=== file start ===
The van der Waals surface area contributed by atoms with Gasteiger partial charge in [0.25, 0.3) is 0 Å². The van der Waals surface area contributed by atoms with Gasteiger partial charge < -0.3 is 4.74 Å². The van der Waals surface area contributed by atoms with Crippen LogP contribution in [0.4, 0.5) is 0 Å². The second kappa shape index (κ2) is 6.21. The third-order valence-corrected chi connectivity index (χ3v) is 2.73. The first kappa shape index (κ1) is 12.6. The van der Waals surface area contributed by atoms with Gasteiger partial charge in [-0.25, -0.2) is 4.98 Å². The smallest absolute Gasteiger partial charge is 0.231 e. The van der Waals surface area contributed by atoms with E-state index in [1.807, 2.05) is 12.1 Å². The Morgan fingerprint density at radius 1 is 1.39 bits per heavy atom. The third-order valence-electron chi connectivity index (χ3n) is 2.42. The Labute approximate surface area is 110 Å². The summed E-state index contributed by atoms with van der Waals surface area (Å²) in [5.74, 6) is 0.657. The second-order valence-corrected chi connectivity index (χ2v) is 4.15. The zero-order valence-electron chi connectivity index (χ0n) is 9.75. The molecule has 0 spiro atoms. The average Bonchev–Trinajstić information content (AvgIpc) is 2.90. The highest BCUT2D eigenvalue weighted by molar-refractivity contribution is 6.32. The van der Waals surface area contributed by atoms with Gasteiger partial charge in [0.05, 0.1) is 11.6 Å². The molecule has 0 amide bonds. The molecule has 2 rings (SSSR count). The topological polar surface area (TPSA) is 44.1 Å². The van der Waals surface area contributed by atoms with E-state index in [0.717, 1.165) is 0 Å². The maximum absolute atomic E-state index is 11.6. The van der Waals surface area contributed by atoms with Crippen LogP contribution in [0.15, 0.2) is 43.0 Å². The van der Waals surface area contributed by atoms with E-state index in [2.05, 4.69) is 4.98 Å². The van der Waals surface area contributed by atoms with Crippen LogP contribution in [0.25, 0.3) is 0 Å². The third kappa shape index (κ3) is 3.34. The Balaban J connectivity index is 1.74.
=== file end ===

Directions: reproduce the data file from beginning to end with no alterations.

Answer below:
The van der Waals surface area contributed by atoms with Gasteiger partial charge in [0.25, 0.3) is 0 Å². The van der Waals surface area contributed by atoms with Gasteiger partial charge < -0.3 is 4.74 Å². The van der Waals surface area contributed by atoms with Crippen LogP contribution in [0.4, 0.5) is 0 Å². The second kappa shape index (κ2) is 6.21. The third-order valence-corrected chi connectivity index (χ3v) is 2.73. The first kappa shape index (κ1) is 12.6. The van der Waals surface area contributed by atoms with Gasteiger partial charge in [-0.25, -0.2) is 4.98 Å². The smallest absolute Gasteiger partial charge is 0.231 e. The van der Waals surface area contributed by atoms with E-state index in [1.807, 2.05) is 12.1 Å². The Morgan fingerprint density at radius 1 is 1.39 bits per heavy atom. The third-order valence-electron chi connectivity index (χ3n) is 2.42. The Labute approximate surface area is 110 Å². The summed E-state index contributed by atoms with van der Waals surface area (Å²) in [5.74, 6) is 0.657. The second-order valence-corrected chi connectivity index (χ2v) is 4.15. The zero-order valence-electron chi connectivity index (χ0n) is 9.75. The molecule has 0 spiro atoms. The average Bonchev–Trinajstić information content (AvgIpc) is 2.90. The highest BCUT2D eigenvalue weighted by molar-refractivity contribution is 6.32. The van der Waals surface area contributed by atoms with Gasteiger partial charge in [0.05, 0.1) is 11.6 Å². The molecule has 0 amide bonds. The molecule has 2 rings (SSSR count). The topological polar surface area (TPSA) is 44.1 Å². The van der Waals surface area contributed by atoms with E-state index in [0.717, 1.165) is 0 Å². The maximum absolute atomic E-state index is 11.6. The van der Waals surface area contributed by atoms with Crippen LogP contribution in [0.15, 0.2) is 43.0 Å². The van der Waals surface area contributed by atoms with E-state index in [2.05, 4.69) is 4.98 Å². The van der Waals surface area contributed by atoms with Crippen LogP contribution in [0.25, 0.3) is 0 Å². The third kappa shape index (κ3) is 3.34. The Balaban J connectivity index is 1.74.